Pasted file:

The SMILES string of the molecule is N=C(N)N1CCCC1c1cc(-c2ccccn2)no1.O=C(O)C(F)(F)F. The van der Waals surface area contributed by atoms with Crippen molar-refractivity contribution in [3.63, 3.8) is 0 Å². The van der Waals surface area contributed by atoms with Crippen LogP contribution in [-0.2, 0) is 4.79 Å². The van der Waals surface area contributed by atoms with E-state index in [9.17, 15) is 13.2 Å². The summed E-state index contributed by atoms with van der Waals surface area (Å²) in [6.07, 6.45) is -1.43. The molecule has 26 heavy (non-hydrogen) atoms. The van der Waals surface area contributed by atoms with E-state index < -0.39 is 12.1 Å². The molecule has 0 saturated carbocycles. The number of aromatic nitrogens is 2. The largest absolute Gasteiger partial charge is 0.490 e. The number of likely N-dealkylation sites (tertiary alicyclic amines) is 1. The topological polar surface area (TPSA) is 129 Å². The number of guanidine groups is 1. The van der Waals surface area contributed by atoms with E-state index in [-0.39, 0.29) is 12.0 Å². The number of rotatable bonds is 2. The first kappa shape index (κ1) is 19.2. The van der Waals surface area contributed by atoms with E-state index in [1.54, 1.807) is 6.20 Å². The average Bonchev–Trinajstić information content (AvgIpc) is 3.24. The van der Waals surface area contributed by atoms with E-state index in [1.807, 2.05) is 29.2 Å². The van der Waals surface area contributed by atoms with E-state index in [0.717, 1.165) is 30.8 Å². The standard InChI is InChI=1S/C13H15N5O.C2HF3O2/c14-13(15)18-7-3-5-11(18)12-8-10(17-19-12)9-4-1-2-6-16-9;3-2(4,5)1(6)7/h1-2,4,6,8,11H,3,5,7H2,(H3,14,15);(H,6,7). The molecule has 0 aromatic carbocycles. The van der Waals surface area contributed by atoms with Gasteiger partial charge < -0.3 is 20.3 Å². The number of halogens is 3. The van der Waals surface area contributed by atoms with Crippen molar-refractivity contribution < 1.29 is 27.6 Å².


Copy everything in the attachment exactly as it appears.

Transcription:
The SMILES string of the molecule is N=C(N)N1CCCC1c1cc(-c2ccccn2)no1.O=C(O)C(F)(F)F. The van der Waals surface area contributed by atoms with Crippen molar-refractivity contribution in [3.63, 3.8) is 0 Å². The van der Waals surface area contributed by atoms with Crippen LogP contribution in [-0.2, 0) is 4.79 Å². The van der Waals surface area contributed by atoms with E-state index in [9.17, 15) is 13.2 Å². The summed E-state index contributed by atoms with van der Waals surface area (Å²) in [6.07, 6.45) is -1.43. The molecule has 26 heavy (non-hydrogen) atoms. The van der Waals surface area contributed by atoms with E-state index < -0.39 is 12.1 Å². The molecule has 0 saturated carbocycles. The number of aromatic nitrogens is 2. The largest absolute Gasteiger partial charge is 0.490 e. The number of likely N-dealkylation sites (tertiary alicyclic amines) is 1. The topological polar surface area (TPSA) is 129 Å². The number of guanidine groups is 1. The van der Waals surface area contributed by atoms with E-state index in [-0.39, 0.29) is 12.0 Å². The number of rotatable bonds is 2. The first kappa shape index (κ1) is 19.2. The van der Waals surface area contributed by atoms with E-state index in [1.54, 1.807) is 6.20 Å². The average Bonchev–Trinajstić information content (AvgIpc) is 3.24. The van der Waals surface area contributed by atoms with E-state index in [1.807, 2.05) is 29.2 Å². The van der Waals surface area contributed by atoms with E-state index in [0.717, 1.165) is 30.8 Å². The standard InChI is InChI=1S/C13H15N5O.C2HF3O2/c14-13(15)18-7-3-5-11(18)12-8-10(17-19-12)9-4-1-2-6-16-9;3-2(4,5)1(6)7/h1-2,4,6,8,11H,3,5,7H2,(H3,14,15);(H,6,7). The molecule has 0 aromatic carbocycles. The van der Waals surface area contributed by atoms with Gasteiger partial charge < -0.3 is 20.3 Å². The number of halogens is 3. The van der Waals surface area contributed by atoms with Crippen molar-refractivity contribution < 1.29 is 27.6 Å².